Cognitive Bias Awareness: How to accept and act on changes
• We tend to go with the first bit of research that backs up what we already believe.• We see patterns in incomplete information.• We will go for the easy answer over the more complicated one.• Too much information drives us back to the old, simple idea.• We accept as truth things we have heard repeatedly.• We are drawn to what we are familiar with.• The extreme or shocking idea is more attractive or believable than the boring, mundane.
We look to what worked in the past. We listen to who ‘shouts’ loudest. We listen to what we hear repeated most. And we almost always go for the simple solution or go back to our original ideas. But is that the best idea when it isn’t just ‘careers not yet invented’ but a completely new way of working? Technology’s exponential ‘destructive’ innovation means the transformation of work: the rendering of some jobs obsolete and the creation of new jobs, happening faster than we can train for them. The job for life is being replaced with seven to ten completely new careers for life. A gig economy, where workers are employed for short term stints, like a musician performing in different clubs weekly, has replaced full-time, year-round company employment. Agile planning allows for quick progress. Five-year and ten-year plans are replaced with 5-month plans. Business thrives by quick incorporation of new technology. Learning will be needed as a ongoing fact of life.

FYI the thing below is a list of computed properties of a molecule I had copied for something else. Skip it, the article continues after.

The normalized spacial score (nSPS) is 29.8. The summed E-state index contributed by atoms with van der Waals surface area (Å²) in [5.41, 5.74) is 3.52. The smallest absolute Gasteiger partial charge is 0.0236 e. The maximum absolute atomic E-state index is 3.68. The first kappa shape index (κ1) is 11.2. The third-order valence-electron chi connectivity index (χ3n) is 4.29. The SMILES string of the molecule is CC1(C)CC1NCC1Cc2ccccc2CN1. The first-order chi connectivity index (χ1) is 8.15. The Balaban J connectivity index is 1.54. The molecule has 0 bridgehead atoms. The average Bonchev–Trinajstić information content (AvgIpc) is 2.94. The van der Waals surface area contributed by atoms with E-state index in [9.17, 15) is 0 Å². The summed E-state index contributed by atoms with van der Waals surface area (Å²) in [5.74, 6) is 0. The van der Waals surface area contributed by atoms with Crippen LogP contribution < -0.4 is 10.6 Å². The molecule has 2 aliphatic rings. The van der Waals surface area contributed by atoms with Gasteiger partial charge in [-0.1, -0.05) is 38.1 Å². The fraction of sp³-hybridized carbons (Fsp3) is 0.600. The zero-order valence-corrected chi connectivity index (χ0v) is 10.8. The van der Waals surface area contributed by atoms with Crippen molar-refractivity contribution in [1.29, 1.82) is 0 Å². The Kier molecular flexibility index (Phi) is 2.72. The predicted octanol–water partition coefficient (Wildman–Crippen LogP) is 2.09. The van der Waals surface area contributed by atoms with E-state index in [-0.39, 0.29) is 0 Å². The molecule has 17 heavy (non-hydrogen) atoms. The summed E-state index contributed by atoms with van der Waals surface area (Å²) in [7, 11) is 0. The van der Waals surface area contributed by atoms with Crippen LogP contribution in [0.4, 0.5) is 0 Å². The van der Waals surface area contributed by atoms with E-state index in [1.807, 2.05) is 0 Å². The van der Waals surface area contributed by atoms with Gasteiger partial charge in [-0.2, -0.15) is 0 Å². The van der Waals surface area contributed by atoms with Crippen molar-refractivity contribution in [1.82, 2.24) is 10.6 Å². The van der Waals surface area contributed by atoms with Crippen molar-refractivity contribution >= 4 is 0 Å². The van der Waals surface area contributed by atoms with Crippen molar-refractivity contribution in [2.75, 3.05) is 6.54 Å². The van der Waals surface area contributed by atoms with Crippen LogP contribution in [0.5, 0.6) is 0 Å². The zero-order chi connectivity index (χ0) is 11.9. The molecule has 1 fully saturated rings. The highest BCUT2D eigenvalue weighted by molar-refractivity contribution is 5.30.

So, is a traditional academic education the answer? It could be. What are other ideas? I am NOT suggesting NOT going to college. Just make sure that education is matching with the outcome desired.
When considering the necessity of approaching college and career in a different way, the reader needs to know that the tendency will be to reject any ideas of doing anything different or new. Try to hear the whole argument, aware of the human tendency to do everything the way it has always been done. Whether or not you hire a college choice advisor or take on that job yourself, this is a starting point for every parent.
Many of these were true for fifty years. Or longer. We don’t want to entertain that our beliefs are not as valid as they once were.
The Industrial Age worked one way—for a very long time. The Technology Age doesn’t work that way. So what do we need to adapt for ‘now’ and the future?